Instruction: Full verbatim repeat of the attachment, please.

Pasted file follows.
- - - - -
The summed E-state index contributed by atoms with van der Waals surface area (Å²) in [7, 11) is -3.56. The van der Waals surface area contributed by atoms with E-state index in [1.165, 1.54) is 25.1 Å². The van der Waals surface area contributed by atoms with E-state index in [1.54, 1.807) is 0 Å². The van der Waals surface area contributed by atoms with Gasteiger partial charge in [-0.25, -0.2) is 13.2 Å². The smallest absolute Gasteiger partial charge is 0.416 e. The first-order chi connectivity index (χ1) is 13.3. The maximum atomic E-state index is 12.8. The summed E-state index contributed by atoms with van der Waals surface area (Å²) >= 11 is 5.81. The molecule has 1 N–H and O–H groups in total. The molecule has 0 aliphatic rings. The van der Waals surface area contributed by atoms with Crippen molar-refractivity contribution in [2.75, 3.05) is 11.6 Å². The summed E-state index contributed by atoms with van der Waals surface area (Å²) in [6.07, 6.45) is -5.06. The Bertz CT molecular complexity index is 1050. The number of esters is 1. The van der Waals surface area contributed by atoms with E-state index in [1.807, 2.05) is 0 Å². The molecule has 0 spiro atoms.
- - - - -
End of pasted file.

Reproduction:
The summed E-state index contributed by atoms with van der Waals surface area (Å²) in [7, 11) is -3.56. The van der Waals surface area contributed by atoms with E-state index in [1.165, 1.54) is 25.1 Å². The van der Waals surface area contributed by atoms with E-state index in [1.54, 1.807) is 0 Å². The van der Waals surface area contributed by atoms with Gasteiger partial charge in [-0.25, -0.2) is 13.2 Å². The smallest absolute Gasteiger partial charge is 0.416 e. The first-order chi connectivity index (χ1) is 13.3. The maximum atomic E-state index is 12.8. The summed E-state index contributed by atoms with van der Waals surface area (Å²) >= 11 is 5.81. The molecule has 1 N–H and O–H groups in total. The molecule has 0 aliphatic rings. The van der Waals surface area contributed by atoms with Crippen molar-refractivity contribution in [2.75, 3.05) is 11.6 Å². The summed E-state index contributed by atoms with van der Waals surface area (Å²) in [6.07, 6.45) is -5.06. The Bertz CT molecular complexity index is 1050. The number of esters is 1. The van der Waals surface area contributed by atoms with E-state index in [1.807, 2.05) is 0 Å². The molecule has 0 spiro atoms.